– Val
    Commented Sep 7, 2019 at 7:36

"How do you put him in his place?"

You have this the wrong way round, its his company, he pays you.

If all the others are correct and your company is a unloved child, then the best thing to do is ask the boss how he wants you to run it. You seem to be doing a good job of finding good employees for his favourite company, ask him what else he expects from you so you can do more of it.

You're hired to do some sort of work, normally it'd be to run a company well, but in this case it seems that's not what's expected of you. So find out - are you a training company, or should you just be passing the more profitable clients on to the other company too. Maybe he doesn't want you to build a customer base and all your marketing spend is wasted.

You may not like the answer you get, and what you do then is up to you, but at least you'll be able to make an informed decision.


He's the boss, this seems ok for a startup if he has two companies.

He's bolstering one at the expense of the other. To me it looks like you're in the throwaway company. Lots of legitimate reasons he might have for doing this. A surprising amount of startups are just funding mines and throwaways. More and more all the time.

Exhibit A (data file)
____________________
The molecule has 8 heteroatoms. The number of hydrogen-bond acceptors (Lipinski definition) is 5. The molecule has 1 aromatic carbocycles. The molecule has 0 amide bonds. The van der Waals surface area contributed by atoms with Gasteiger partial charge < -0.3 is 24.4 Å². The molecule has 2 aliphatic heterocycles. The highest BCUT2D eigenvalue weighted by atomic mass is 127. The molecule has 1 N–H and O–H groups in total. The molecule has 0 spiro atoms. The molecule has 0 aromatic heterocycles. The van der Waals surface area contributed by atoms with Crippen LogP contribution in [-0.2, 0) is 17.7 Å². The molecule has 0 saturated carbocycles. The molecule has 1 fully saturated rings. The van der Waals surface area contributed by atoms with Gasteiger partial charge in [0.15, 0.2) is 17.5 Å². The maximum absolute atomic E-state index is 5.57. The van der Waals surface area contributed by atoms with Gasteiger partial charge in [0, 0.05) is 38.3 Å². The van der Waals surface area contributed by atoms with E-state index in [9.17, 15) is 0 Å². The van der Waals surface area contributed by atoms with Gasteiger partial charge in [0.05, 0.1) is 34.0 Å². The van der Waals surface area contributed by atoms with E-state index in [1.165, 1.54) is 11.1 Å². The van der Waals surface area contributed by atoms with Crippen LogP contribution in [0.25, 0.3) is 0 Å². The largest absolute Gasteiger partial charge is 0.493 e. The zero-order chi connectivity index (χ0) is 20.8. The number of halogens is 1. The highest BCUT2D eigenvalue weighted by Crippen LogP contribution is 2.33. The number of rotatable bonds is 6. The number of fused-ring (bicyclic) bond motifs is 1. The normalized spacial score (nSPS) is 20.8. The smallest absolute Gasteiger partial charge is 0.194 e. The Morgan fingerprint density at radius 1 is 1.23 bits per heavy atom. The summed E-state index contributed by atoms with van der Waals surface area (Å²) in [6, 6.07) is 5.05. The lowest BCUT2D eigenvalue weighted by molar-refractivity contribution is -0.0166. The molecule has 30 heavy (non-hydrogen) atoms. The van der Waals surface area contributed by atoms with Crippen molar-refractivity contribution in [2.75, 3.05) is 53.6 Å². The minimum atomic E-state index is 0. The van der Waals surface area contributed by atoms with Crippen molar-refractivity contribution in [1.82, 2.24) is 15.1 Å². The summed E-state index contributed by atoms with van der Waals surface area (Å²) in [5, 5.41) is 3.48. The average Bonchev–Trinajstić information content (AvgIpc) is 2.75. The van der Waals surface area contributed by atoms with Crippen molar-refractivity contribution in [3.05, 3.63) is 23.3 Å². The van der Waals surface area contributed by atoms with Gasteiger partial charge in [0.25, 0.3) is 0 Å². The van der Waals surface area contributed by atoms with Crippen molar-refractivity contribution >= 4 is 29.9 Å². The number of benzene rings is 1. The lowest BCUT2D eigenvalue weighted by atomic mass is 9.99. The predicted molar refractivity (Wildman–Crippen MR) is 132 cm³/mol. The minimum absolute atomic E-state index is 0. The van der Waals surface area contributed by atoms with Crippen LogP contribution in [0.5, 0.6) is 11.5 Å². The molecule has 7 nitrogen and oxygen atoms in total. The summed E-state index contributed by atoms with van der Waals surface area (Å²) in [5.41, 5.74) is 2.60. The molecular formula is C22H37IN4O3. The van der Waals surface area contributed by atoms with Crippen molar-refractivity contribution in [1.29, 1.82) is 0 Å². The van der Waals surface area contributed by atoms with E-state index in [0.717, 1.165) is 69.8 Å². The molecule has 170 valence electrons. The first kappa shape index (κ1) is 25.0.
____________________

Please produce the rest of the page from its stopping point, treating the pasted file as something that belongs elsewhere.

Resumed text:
You're not the boss, so it's not your problem.

  • 21
    Good answer though not sure about the last line--it's true it's not his call, but it seems like it's his problem since his reputation is on the line. Plus this answer could make its suggestion a little more explicitly. Are you suggesting he accept the status quo, or quit?
    – bob
    Commented Sep 6, 2019 at 13:44
  • 2
    @bob, whether to stay or quit or personal rep impact would be a different question. Best for the OP to recognise the situation for what it is first, then make a more informed decision if any.
    – Kilisi
    Commented Sep 7, 2019 at 5:15
  • There could indeed be lots of reasons to do build a throwaway company, but I'm having a hard time trying to find a legitimate one.
    – dim
    Commented Sep 7, 2019 at 6:53
  • @dim legitimate in terms of making business sense to the owner, which is basically what hard line business is all about.... not morality or even legality... although nothing illegal about a throwaway
    – Kilisi
    Commented Sep 7, 2019 at 8:41

There's one thing in your question that really stands out.

For example, when we get a client he tries to make me deliver less than what was promised to them ...